After The Interview, Part 2 – Following Up

You’ve interviewed and sent thank you notes, so you’re done, right? Not quite. There are still a few more steps you can take to strengthen your candidacy.

Follow-Up With Your References

After writing your thank you note, you should also immediately contact anyone who you had provided to the company as a reference. Let them know about your interview and how it went, and prepare them to answer any questions that might have come up during the interview. For example, if the interviewer was particularly interested in a project you worked on with a colleague, let him or her know that so they will be prepared to answer any questions that the interviewer had about that work. And ask the reference to let you know if they are contacted for a reference check.

How — And When — To Follow-Up With The Interviewer

Sometimes, the interviewer won’t know the specific timetable or process for moving forward towards a job offer. Other times, the promised time for the “next step” will come and go, and you’re left wondering if you didn’t make the cut, or if another candidate received the offer. The only way to find out if you’re still in the running is to follow-up. But you don’t want to look like a pest, either.

Here’s how to handle some specific situations:

  • If you were told the next step would happen by a certain date, and that date has passed. What to do: At the end of the interview, you asked the HR person or the hiring manager how he/she would prefer to be contacted. Follow their wishes. If they wanted to be contacted by email, draft a message that re-introduces yourself and reminds them of when you interviewed (and for which position). State that you were anticipating hearing from him/her by (date), and you were contacting him/her to inquire about the status of the hiring process. Have they postponed the next step — and, if so, are you still being considered as a candidate? (Follow the same process if calling to follow-up.)
  • If you promised to follow-up on a certain date. What to do: If you made a promise in the interview to contact the interviewer on a certain date, make sure you do it! This is often used as a test by an interviewer — can the applicant follow instructions? This is especially important if you were asked to send something after the interview (for example, to write a sample report, or submit a writing sample).
  • If you’ve completed several interviews and are waiting on a job offer. What to do: Often the hiring process takes longer than anticipated — and the most common delay happens between the last round of interviews and when a candidate is selected for a job offer. In some cases, the decision may come down to two finalists, and one person is offered the job first. If he or she declines, you may then be offered the job. Don’t be pushy or sound desperate at this stage. Instead, be confident and helpful. A follow-up call or email at this point asks one simple question, “Do you need anything else from me to help you make the hiring decision?” You may preface that with, “I know you’re busy, and I don’t want to take up too much of your time, but I wanted to make sure you had everything from me that you needed.”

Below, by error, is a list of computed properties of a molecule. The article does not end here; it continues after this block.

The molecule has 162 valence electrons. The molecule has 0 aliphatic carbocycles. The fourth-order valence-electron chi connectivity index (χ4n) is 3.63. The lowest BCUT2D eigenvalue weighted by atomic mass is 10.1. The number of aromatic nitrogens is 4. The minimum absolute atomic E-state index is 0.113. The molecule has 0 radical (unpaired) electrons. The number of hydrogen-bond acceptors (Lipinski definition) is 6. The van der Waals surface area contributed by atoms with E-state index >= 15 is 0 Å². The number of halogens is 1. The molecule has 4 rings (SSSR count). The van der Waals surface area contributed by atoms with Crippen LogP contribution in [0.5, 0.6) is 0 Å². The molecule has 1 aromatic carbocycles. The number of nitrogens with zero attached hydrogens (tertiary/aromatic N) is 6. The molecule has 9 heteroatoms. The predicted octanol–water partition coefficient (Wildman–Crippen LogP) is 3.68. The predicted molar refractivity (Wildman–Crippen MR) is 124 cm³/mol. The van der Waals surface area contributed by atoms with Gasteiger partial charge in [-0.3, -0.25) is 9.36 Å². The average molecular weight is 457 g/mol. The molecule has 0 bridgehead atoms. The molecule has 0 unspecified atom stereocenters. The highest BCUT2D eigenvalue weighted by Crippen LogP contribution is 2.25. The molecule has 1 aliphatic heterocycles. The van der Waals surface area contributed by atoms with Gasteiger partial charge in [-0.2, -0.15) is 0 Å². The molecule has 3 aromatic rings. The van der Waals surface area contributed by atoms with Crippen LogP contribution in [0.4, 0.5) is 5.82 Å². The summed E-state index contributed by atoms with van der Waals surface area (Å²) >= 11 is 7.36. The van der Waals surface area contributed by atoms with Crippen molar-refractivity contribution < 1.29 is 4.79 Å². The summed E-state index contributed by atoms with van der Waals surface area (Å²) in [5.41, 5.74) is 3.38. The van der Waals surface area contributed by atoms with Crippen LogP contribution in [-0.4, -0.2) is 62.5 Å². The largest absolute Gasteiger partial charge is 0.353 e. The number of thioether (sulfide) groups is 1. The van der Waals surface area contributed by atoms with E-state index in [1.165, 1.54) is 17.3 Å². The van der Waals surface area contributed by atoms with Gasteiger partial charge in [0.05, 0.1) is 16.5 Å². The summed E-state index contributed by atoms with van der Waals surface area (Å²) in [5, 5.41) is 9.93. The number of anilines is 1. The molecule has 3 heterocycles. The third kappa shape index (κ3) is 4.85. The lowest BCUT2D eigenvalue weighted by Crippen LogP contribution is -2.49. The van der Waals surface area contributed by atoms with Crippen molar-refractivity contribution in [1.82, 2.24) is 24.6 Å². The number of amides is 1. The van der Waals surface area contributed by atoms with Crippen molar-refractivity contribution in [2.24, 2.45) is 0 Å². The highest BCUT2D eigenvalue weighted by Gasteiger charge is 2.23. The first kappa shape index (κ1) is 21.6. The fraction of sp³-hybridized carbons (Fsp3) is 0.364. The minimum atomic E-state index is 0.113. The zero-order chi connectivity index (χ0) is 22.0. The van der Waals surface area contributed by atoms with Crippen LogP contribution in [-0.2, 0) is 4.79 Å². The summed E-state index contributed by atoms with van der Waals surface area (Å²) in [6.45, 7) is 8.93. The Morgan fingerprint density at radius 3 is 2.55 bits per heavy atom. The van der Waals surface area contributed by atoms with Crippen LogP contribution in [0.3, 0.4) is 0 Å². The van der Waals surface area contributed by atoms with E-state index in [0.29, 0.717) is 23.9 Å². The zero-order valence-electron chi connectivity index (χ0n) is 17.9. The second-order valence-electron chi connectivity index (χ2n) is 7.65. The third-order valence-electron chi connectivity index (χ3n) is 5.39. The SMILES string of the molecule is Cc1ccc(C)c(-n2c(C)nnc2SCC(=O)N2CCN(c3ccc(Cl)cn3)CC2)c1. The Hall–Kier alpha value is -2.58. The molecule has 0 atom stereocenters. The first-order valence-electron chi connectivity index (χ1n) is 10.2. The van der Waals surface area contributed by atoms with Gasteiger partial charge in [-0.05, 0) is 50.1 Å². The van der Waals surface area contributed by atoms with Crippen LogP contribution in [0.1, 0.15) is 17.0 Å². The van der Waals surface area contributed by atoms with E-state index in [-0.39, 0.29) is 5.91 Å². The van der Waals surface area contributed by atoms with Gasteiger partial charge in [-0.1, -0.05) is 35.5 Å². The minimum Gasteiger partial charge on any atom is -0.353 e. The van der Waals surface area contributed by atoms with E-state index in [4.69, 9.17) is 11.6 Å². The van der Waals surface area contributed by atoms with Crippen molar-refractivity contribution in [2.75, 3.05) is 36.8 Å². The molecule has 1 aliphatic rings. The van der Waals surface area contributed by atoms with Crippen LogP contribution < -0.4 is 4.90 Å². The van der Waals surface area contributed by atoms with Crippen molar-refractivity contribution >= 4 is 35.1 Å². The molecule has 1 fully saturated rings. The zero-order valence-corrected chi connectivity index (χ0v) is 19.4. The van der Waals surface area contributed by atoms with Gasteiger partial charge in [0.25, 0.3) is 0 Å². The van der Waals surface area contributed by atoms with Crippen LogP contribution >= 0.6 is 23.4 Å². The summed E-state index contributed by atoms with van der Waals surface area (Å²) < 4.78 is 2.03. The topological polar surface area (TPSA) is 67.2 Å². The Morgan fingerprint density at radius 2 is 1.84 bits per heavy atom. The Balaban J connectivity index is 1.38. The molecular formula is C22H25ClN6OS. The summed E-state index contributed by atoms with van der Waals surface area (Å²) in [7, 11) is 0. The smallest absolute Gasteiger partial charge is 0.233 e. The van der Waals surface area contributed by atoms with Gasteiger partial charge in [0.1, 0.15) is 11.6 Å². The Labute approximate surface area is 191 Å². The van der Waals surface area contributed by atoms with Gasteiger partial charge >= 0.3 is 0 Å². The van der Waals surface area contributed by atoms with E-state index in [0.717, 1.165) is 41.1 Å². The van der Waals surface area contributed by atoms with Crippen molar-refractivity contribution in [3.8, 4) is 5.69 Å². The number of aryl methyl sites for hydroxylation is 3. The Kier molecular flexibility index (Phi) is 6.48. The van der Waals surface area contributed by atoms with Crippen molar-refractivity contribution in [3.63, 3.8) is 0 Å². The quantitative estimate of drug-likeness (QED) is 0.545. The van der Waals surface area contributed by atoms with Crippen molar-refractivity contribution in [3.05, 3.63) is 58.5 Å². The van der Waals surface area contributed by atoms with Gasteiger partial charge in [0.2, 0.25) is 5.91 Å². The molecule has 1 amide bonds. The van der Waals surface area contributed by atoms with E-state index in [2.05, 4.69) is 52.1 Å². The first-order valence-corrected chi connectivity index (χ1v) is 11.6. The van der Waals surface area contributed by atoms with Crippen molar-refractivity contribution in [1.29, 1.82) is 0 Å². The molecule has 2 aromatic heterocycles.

Also, stay in contact with your references during this time. Check in with them and see if the interviewer or a reference check company has contacted them. This will often give you a clue that the hiring process is moving forward. (But keep in mind, not all companies — or interviewers — check references.)

Get The Offer

The hiring process isn’t over until it’s really over. Remember, no matter how well the interview went, the job isn’t yours until you receive an offer, accept it, and it’s approved. While it’s rare for an offer to be rescinded after it’s made, it does happen.

So, if you are offered a job verbally, ask for the offer in writing. The offer letter should spell out the requirements of the position and the terms of employment, including salary, benefits, reimbursement of expenses, and any conditions of agreement (for example, hiring conditional on a successful background check or credit check).

If you follow these guidelines, you will not only increase your chances of securing the job offer, but you’ll also increase your confidence as you understand the process. While you won’t get offered every job you interview for, remember that you only need one job offer, if it’s the job you want!

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About Charlotte Weeks - Executive Career Coach / Executive Resume Writer / Outplacement Consultant

Prior to founding Weeks Career Services, Inc. Charlotte Weeks worked in human resources at a national association, where she experienced the hiring process from the other side. She's also the past president of The National Resume Writers' Association (The NRWA). Charlotte specializes in providing C-level executives (CEO, CFO, CMO, etc.), association executives, executive directors and senior-level professionals (director, VP, SVP, etc.) with comprehensive career coaching services and high-ROI resumes. She is author of "I Want a Job in an Association -- Now What?? A Guide to Getting a Job in a Professional Association, Membership Organization, or Society" and featured author of "101 Great Ways to Enhance Your Career." Additional book contributions include "The Twitter Job Search Guide," "Resumes That Pop!," and "Step-by-Step Cover Letters." As an internationally-recognized expert, Charlotte provides programs and documents tailored to each individual’s needs. To ensure that each person is given the highest quality of attention and service, Charlotte works with a limited number of new clients each month. For more information about Charlotte, please visit her Web site at www.WeeksCareerServices.com.
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